At long last, in his sixty-eighth year, George Oppen's work can be had in one volume instead of five-plus: twenty-four pages of new poems, annexed to a handsome resetting of the earlier books. Those were thin books, and participation in the bulk of a single volume now changes the import of every poem. The first sequence dates from 1934. All those years, academe (alas) is about to discover, an Oeuvre has been growing.—Hugh Kenner, New York Times Book Review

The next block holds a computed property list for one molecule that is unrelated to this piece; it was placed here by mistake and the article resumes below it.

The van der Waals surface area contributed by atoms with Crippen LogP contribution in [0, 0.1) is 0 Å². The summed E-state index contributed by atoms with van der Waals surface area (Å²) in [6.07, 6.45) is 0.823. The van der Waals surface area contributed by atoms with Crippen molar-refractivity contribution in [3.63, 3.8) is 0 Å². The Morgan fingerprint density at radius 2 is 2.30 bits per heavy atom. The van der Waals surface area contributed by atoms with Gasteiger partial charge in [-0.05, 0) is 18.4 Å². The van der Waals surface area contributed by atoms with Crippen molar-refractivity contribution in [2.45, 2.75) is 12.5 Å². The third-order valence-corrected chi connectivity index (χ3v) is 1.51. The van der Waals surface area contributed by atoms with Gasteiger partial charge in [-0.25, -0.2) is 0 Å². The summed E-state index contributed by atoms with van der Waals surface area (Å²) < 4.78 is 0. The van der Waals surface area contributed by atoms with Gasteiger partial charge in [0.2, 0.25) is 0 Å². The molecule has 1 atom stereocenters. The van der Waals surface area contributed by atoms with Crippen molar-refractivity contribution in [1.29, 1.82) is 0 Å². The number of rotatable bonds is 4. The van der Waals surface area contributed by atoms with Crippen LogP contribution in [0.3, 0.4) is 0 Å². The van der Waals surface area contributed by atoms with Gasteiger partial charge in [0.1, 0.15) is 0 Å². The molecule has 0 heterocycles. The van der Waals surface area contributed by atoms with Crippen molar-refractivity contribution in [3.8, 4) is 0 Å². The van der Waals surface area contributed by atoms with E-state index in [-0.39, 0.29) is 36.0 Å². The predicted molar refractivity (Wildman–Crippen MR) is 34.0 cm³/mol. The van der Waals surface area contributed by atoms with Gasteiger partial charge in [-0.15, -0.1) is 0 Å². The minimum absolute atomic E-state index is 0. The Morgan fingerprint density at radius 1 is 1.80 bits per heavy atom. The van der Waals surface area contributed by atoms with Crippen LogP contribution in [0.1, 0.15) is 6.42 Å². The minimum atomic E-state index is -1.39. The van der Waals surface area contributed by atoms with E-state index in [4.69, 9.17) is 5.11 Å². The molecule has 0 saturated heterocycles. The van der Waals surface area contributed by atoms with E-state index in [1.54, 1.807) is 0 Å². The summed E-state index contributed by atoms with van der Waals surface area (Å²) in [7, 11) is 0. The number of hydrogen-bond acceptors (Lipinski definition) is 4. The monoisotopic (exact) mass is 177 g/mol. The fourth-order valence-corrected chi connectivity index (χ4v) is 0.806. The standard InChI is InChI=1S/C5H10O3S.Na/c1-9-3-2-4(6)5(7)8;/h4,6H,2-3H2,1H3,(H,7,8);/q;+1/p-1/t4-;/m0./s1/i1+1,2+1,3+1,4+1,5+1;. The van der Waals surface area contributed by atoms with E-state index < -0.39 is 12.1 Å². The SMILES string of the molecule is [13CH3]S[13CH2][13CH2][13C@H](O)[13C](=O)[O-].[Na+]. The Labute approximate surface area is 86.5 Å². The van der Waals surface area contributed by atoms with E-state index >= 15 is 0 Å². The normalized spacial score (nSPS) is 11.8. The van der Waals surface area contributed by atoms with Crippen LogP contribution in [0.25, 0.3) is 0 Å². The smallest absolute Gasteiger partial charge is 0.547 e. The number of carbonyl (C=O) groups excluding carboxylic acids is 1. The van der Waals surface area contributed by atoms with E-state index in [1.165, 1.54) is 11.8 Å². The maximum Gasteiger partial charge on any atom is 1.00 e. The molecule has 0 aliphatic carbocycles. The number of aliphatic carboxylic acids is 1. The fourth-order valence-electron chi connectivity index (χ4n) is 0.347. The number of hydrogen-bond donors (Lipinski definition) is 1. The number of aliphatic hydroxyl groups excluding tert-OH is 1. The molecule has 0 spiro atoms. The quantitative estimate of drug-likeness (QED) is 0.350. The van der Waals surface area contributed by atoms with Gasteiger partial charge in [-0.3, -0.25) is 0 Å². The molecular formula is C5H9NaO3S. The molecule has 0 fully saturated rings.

First published in 1975, and available now as a New Directions Paperbook, George Oppen’s Collected Poems brings together the work of one of our foremost contemporary poets, winner of the 1969 Pulitzer Prize. A member of the Objectivist school that flourished in the 1930s (which also included William Carlos Williams, Charles Reznikoff, Carl Rakosi, and Louis Zukofsky), he was hailed by Ezra Pound as "a serious craftsman, a sensibility which is not every man’s sensibility and which has not been got out of any other man’s books." Contained in the present volume are Oppen’s late poems, Myth of the Blaze (1972-1975), as well as all of Discrete Series (1934), The Materials (1962), This in Which (1965), Of Being Numerous (1968), and Seascape: Needle’s Eye (1972).